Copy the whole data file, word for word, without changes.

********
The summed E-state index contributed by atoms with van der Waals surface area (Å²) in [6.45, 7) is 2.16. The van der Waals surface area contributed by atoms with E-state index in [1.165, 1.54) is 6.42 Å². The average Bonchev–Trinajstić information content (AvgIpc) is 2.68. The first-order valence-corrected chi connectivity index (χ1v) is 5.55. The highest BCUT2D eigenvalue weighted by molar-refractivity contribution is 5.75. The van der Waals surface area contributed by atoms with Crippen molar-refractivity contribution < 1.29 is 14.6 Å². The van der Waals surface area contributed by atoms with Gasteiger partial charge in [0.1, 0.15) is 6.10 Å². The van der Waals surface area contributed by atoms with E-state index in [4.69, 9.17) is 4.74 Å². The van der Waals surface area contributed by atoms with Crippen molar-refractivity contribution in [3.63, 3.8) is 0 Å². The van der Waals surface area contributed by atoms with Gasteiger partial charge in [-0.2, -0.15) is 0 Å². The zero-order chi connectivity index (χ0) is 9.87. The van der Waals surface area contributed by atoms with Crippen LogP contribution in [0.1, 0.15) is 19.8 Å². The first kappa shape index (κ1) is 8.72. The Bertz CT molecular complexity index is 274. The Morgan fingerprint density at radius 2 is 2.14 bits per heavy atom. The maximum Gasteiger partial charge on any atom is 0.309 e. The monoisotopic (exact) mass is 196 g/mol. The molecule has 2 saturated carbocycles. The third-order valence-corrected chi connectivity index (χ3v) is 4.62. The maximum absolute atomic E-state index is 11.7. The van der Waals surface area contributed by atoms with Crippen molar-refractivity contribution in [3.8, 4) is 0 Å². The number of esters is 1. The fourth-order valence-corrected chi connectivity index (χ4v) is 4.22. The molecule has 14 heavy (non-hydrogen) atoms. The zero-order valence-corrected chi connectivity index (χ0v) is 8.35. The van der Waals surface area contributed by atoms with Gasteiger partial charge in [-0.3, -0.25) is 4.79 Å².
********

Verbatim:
The summed E-state index contributed by atoms with van der Waals surface area (Å²) in [6.45, 7) is 2.16. The van der Waals surface area contributed by atoms with E-state index in [1.165, 1.54) is 6.42 Å². The average Bonchev–Trinajstić information content (AvgIpc) is 2.68. The first-order valence-corrected chi connectivity index (χ1v) is 5.55. The highest BCUT2D eigenvalue weighted by molar-refractivity contribution is 5.75. The van der Waals surface area contributed by atoms with Crippen molar-refractivity contribution < 1.29 is 14.6 Å². The van der Waals surface area contributed by atoms with Gasteiger partial charge in [0.1, 0.15) is 6.10 Å². The van der Waals surface area contributed by atoms with E-state index in [4.69, 9.17) is 4.74 Å². The van der Waals surface area contributed by atoms with Crippen molar-refractivity contribution in [3.63, 3.8) is 0 Å². The van der Waals surface area contributed by atoms with Gasteiger partial charge in [-0.2, -0.15) is 0 Å². The zero-order chi connectivity index (χ0) is 9.87. The van der Waals surface area contributed by atoms with Crippen LogP contribution in [0.1, 0.15) is 19.8 Å². The first kappa shape index (κ1) is 8.72. The Bertz CT molecular complexity index is 274. The Morgan fingerprint density at radius 2 is 2.14 bits per heavy atom. The maximum Gasteiger partial charge on any atom is 0.309 e. The monoisotopic (exact) mass is 196 g/mol. The molecule has 2 saturated carbocycles. The third-order valence-corrected chi connectivity index (χ3v) is 4.62. The maximum absolute atomic E-state index is 11.7. The van der Waals surface area contributed by atoms with Crippen molar-refractivity contribution in [3.8, 4) is 0 Å². The number of esters is 1. The fourth-order valence-corrected chi connectivity index (χ4v) is 4.22. The molecule has 14 heavy (non-hydrogen) atoms. The zero-order valence-corrected chi connectivity index (χ0v) is 8.35. The van der Waals surface area contributed by atoms with Gasteiger partial charge in [-0.3, -0.25) is 4.79 Å².